The possibility to explore the world around us beyond the range of unaided human vision has always attracted people. The invention of the light microscope has enabled us to observe enlarged images of tiny objects, but to study the behavior of even smaller objects, like atoms or molecules, requires more effective methods. Invisible to the human eye X-ray and neutron radiation can provide considerably more information; however, this demands the solution of at least two problems: obtaining of appropriate radiation intensity and the interpretation of complicated patterns of radiation scattered back from the irradiated sample.


Neutrons are a powerful probe to study condensed matter (both solids and liquids). The term "Neutron Scattering" embraces a number of scientific techniques whereby the deflection (scattering) of neutron radiation by the samples under study is used. In the investigation of structure and dynamics at the nanoscale, neutron scattering has significant advantages over other forms of radiation, playing a major role in the experimental and theoretical studies of a great variety of materials ranging from magnets and superconductors to colloidal structures with developed chemical surface.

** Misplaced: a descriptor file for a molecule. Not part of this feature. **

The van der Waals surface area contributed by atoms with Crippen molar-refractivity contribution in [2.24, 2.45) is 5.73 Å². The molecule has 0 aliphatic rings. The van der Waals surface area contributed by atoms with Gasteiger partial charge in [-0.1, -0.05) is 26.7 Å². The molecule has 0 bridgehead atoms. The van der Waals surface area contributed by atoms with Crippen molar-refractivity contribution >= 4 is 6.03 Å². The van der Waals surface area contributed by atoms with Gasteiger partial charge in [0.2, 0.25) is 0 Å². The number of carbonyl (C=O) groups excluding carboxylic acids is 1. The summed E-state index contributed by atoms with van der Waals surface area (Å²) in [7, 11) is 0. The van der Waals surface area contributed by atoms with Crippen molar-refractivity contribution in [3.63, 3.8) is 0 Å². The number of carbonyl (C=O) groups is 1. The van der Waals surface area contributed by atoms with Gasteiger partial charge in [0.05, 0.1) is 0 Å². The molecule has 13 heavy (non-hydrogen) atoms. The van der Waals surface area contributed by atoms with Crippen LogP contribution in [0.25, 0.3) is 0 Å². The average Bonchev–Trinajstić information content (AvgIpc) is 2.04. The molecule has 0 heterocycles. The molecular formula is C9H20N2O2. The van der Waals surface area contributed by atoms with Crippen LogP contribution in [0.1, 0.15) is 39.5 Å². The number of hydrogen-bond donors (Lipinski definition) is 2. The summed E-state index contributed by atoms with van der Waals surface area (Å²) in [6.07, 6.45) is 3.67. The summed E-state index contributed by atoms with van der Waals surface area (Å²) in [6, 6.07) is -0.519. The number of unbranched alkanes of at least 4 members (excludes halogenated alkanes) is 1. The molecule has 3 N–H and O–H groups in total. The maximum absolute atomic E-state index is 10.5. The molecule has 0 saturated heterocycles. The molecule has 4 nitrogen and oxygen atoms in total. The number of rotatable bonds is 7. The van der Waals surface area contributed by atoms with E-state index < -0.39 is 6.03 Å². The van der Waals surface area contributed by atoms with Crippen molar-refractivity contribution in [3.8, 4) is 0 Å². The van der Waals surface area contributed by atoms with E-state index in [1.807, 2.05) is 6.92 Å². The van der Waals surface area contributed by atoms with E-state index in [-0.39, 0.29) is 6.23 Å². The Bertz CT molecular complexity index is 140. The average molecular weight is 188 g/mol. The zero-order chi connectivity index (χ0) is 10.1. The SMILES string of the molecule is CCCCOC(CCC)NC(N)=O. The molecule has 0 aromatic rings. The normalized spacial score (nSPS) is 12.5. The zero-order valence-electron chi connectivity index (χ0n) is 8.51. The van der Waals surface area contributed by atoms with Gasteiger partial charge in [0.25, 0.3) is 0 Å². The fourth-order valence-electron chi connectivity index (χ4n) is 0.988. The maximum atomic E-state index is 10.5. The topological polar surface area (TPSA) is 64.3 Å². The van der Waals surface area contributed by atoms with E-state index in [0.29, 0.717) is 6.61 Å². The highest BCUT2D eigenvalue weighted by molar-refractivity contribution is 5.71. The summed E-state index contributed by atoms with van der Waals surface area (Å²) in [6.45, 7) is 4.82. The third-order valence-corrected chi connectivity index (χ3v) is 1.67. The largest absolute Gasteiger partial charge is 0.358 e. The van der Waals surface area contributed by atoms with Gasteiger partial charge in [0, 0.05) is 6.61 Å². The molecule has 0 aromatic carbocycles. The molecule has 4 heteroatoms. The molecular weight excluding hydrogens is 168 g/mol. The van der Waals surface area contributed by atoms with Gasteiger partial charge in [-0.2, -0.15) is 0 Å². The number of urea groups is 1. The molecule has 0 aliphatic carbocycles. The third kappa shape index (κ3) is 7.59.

Neutron scattering falls into two basic categories ¾ elastic and inelastic scattering. Using «elastic» scattering, we can gain information on the structure of gases, liquids and solids, since we deal only with those scattering processes that do not involve energetic excitation of atoms. «Inelastic» neutron scattering provides us with valuable information on the binding energy within matter due to neutron excitation of atoms. In the studies of structure and dynamics of magnetic materials it is convenient to use magnetic properties of neutrons: in this case neutrons can be considered as «elementary magnets». Neutrons also are helpful for nuclear research. Fission of heavy nuclei and neutron capture by a nucleus may provide an explanation for a number of still unexplored phenomena occurring in the nucleus.